Clyburn Calls for Investigation of S.C. Candidates
When it comes to politics, South Carolina is the sort of place where almost anything can happen, and this week, a few things did.
Something is terribly amiss, House Majority Whip James Clyburn (D-South Carolina) said Thursday afternoon, and he’s calling on both state and federal authorities to investigate suspicious congressional campaigns run by black candidates.
Political observers have been most abuzz over unemployed veteran Alvin Greene, the state’s improbable Democratic candidate for the U.S. Senate. Greene, who has no website, staff, signs, or semblance of a real campaign, stunned the party when he won 100,000 votes in Tuesday’s primary and again when the news emerged that he’s facing a criminal felony obscenity charge. Aside from the $10,400 filing fee he paid in March, Greene’s so-called campaign hasn’t made any other expenditure or filed, Federal Election Commission reports. Greene says he has no intention of stepping aside from the November face-off against Republican U.S. Sen. Jim DeMint.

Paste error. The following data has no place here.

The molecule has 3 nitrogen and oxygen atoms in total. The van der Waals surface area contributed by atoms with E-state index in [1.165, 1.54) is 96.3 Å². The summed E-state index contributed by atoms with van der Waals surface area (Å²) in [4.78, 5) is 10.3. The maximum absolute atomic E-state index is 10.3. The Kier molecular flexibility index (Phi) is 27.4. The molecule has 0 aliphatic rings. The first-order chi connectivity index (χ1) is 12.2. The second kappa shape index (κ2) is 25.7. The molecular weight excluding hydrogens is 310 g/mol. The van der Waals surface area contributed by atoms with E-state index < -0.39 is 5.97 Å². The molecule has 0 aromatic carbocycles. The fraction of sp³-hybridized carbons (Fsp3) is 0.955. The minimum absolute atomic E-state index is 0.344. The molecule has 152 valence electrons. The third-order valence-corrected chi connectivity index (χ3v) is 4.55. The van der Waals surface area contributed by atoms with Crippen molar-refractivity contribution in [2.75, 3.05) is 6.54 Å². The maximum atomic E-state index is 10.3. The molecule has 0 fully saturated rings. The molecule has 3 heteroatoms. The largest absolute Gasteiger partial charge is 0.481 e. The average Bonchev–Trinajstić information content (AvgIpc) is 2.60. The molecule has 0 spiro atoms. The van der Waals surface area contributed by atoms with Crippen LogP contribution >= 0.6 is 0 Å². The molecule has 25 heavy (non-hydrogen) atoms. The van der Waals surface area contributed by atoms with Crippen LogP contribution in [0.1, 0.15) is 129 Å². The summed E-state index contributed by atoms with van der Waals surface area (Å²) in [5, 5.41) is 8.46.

“How can anybody who’s unemployed just plop down $10,000 and all of a sudden spend no money and get nominated?” Clyburn wondered. He suspects that Greene is someone’s plant. “When I heard that he was in fact accused of a felony, I just felt that this was 1990 all over again.”
Clyburn was referring to the year Benjamin Hunt Jr., an unemployed black fisherman, ran for Congress in a primary against incumbent GOP Rep. Arthur Ravenel, Jr. It turned out that political consultant Rod Shealy, who wanted to increase turnout for his sister’s bid for lieutenant governor, had paid Hunt’s filing fee.